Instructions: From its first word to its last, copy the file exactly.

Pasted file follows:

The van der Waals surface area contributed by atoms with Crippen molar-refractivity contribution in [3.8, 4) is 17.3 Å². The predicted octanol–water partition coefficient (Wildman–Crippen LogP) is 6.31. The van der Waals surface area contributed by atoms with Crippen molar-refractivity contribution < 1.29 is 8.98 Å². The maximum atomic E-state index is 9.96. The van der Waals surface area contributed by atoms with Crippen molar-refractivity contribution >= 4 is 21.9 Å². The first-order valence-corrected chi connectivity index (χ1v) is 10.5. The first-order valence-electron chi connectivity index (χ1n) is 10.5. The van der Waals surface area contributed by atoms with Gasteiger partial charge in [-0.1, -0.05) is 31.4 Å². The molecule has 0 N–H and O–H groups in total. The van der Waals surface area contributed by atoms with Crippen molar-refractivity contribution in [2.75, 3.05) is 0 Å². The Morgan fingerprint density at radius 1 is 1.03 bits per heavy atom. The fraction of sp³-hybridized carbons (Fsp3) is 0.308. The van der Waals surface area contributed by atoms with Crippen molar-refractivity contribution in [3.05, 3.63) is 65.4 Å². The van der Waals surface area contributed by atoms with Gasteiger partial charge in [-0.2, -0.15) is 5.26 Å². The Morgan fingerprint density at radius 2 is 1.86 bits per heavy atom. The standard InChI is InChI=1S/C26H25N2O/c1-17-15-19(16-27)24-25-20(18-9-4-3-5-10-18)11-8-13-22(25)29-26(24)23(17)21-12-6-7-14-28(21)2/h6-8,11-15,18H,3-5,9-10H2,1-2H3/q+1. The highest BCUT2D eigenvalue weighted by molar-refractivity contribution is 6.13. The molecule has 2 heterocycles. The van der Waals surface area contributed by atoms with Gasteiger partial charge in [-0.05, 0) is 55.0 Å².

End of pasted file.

The van der Waals surface area contributed by atoms with Crippen molar-refractivity contribution in [3.8, 4) is 17.3 Å². The predicted octanol–water partition coefficient (Wildman–Crippen LogP) is 6.31. The van der Waals surface area contributed by atoms with Crippen molar-refractivity contribution < 1.29 is 8.98 Å². The maximum atomic E-state index is 9.96. The van der Waals surface area contributed by atoms with Crippen molar-refractivity contribution >= 4 is 21.9 Å². The first-order valence-corrected chi connectivity index (χ1v) is 10.5. The first-order valence-electron chi connectivity index (χ1n) is 10.5. The van der Waals surface area contributed by atoms with Gasteiger partial charge in [-0.1, -0.05) is 31.4 Å². The molecule has 0 N–H and O–H groups in total. The van der Waals surface area contributed by atoms with Crippen molar-refractivity contribution in [2.75, 3.05) is 0 Å². The Morgan fingerprint density at radius 1 is 1.03 bits per heavy atom. The fraction of sp³-hybridized carbons (Fsp3) is 0.308. The van der Waals surface area contributed by atoms with Crippen molar-refractivity contribution in [3.05, 3.63) is 65.4 Å². The van der Waals surface area contributed by atoms with Gasteiger partial charge in [-0.2, -0.15) is 5.26 Å². The Morgan fingerprint density at radius 2 is 1.86 bits per heavy atom. The standard InChI is InChI=1S/C26H25N2O/c1-17-15-19(16-27)24-25-20(18-9-4-3-5-10-18)11-8-13-22(25)29-26(24)23(17)21-12-6-7-14-28(21)2/h6-8,11-15,18H,3-5,9-10H2,1-2H3/q+1. The highest BCUT2D eigenvalue weighted by molar-refractivity contribution is 6.13. The molecule has 2 heterocycles. The van der Waals surface area contributed by atoms with Gasteiger partial charge in [-0.05, 0) is 55.0 Å².